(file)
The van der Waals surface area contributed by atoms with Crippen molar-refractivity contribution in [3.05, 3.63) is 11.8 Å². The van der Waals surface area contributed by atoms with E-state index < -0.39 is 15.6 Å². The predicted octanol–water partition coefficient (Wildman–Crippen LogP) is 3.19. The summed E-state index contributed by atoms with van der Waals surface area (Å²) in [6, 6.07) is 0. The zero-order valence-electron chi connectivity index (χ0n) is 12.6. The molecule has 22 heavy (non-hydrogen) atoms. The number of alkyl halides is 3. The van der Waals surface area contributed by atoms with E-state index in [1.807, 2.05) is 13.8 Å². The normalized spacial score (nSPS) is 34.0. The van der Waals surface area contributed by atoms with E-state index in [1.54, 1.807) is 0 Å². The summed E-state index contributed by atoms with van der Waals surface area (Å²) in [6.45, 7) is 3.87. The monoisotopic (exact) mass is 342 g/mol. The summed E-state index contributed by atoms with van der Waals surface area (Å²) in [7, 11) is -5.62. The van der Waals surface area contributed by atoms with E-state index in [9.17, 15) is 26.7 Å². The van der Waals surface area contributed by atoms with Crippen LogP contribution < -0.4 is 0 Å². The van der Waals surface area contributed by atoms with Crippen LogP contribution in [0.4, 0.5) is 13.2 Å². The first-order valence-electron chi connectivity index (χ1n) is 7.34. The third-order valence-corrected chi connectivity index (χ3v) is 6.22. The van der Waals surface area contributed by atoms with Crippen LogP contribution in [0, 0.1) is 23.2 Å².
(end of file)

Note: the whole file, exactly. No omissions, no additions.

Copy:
The van der Waals surface area contributed by atoms with Crippen molar-refractivity contribution in [3.05, 3.63) is 11.8 Å². The van der Waals surface area contributed by atoms with E-state index < -0.39 is 15.6 Å². The predicted octanol–water partition coefficient (Wildman–Crippen LogP) is 3.19. The summed E-state index contributed by atoms with van der Waals surface area (Å²) in [6, 6.07) is 0. The zero-order valence-electron chi connectivity index (χ0n) is 12.6. The molecule has 22 heavy (non-hydrogen) atoms. The number of alkyl halides is 3. The van der Waals surface area contributed by atoms with E-state index in [1.807, 2.05) is 13.8 Å². The normalized spacial score (nSPS) is 34.0. The van der Waals surface area contributed by atoms with E-state index in [1.54, 1.807) is 0 Å². The summed E-state index contributed by atoms with van der Waals surface area (Å²) in [6.45, 7) is 3.87. The monoisotopic (exact) mass is 342 g/mol. The summed E-state index contributed by atoms with van der Waals surface area (Å²) in [7, 11) is -5.62. The van der Waals surface area contributed by atoms with E-state index in [9.17, 15) is 26.7 Å². The van der Waals surface area contributed by atoms with Crippen LogP contribution < -0.4 is 0 Å². The van der Waals surface area contributed by atoms with Crippen LogP contribution in [0.4, 0.5) is 13.2 Å². The first-order valence-electron chi connectivity index (χ1n) is 7.34. The third-order valence-corrected chi connectivity index (χ3v) is 6.22. The van der Waals surface area contributed by atoms with Crippen LogP contribution in [0, 0.1) is 23.2 Å².